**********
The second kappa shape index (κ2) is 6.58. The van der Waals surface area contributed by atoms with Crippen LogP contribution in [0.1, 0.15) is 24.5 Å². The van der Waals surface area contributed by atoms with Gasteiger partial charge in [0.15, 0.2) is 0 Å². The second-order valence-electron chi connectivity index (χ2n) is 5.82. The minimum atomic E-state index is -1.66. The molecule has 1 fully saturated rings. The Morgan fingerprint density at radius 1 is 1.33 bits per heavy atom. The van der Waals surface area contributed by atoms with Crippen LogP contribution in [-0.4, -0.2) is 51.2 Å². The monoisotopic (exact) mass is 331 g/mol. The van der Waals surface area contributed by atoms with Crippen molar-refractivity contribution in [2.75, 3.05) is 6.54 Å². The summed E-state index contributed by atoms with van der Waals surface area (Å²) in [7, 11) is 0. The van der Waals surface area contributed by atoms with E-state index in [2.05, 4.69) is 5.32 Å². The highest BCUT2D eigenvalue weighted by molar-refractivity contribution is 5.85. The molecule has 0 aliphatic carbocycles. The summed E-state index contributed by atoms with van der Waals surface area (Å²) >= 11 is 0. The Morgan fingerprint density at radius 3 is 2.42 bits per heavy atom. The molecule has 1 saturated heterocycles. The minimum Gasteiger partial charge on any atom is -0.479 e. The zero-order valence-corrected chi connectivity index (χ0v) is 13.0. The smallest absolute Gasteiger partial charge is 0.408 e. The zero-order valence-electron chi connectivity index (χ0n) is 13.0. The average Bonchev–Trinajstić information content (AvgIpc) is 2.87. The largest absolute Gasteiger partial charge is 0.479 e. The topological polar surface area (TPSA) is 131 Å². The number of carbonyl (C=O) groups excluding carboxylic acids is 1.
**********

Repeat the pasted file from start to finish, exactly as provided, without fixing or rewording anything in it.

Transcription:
The second kappa shape index (κ2) is 6.58. The van der Waals surface area contributed by atoms with Crippen LogP contribution in [0.1, 0.15) is 24.5 Å². The van der Waals surface area contributed by atoms with Gasteiger partial charge in [0.15, 0.2) is 0 Å². The second-order valence-electron chi connectivity index (χ2n) is 5.82. The minimum atomic E-state index is -1.66. The molecule has 1 fully saturated rings. The Morgan fingerprint density at radius 1 is 1.33 bits per heavy atom. The van der Waals surface area contributed by atoms with Crippen LogP contribution in [-0.4, -0.2) is 51.2 Å². The monoisotopic (exact) mass is 331 g/mol. The van der Waals surface area contributed by atoms with Crippen molar-refractivity contribution in [2.75, 3.05) is 6.54 Å². The summed E-state index contributed by atoms with van der Waals surface area (Å²) in [7, 11) is 0. The van der Waals surface area contributed by atoms with E-state index in [2.05, 4.69) is 5.32 Å². The highest BCUT2D eigenvalue weighted by molar-refractivity contribution is 5.85. The molecule has 0 aliphatic carbocycles. The summed E-state index contributed by atoms with van der Waals surface area (Å²) >= 11 is 0. The Morgan fingerprint density at radius 3 is 2.42 bits per heavy atom. The molecule has 1 saturated heterocycles. The minimum Gasteiger partial charge on any atom is -0.479 e. The zero-order valence-corrected chi connectivity index (χ0v) is 13.0. The smallest absolute Gasteiger partial charge is 0.408 e. The zero-order valence-electron chi connectivity index (χ0n) is 13.0. The average Bonchev–Trinajstić information content (AvgIpc) is 2.87. The largest absolute Gasteiger partial charge is 0.479 e. The topological polar surface area (TPSA) is 131 Å². The number of carbonyl (C=O) groups excluding carboxylic acids is 1.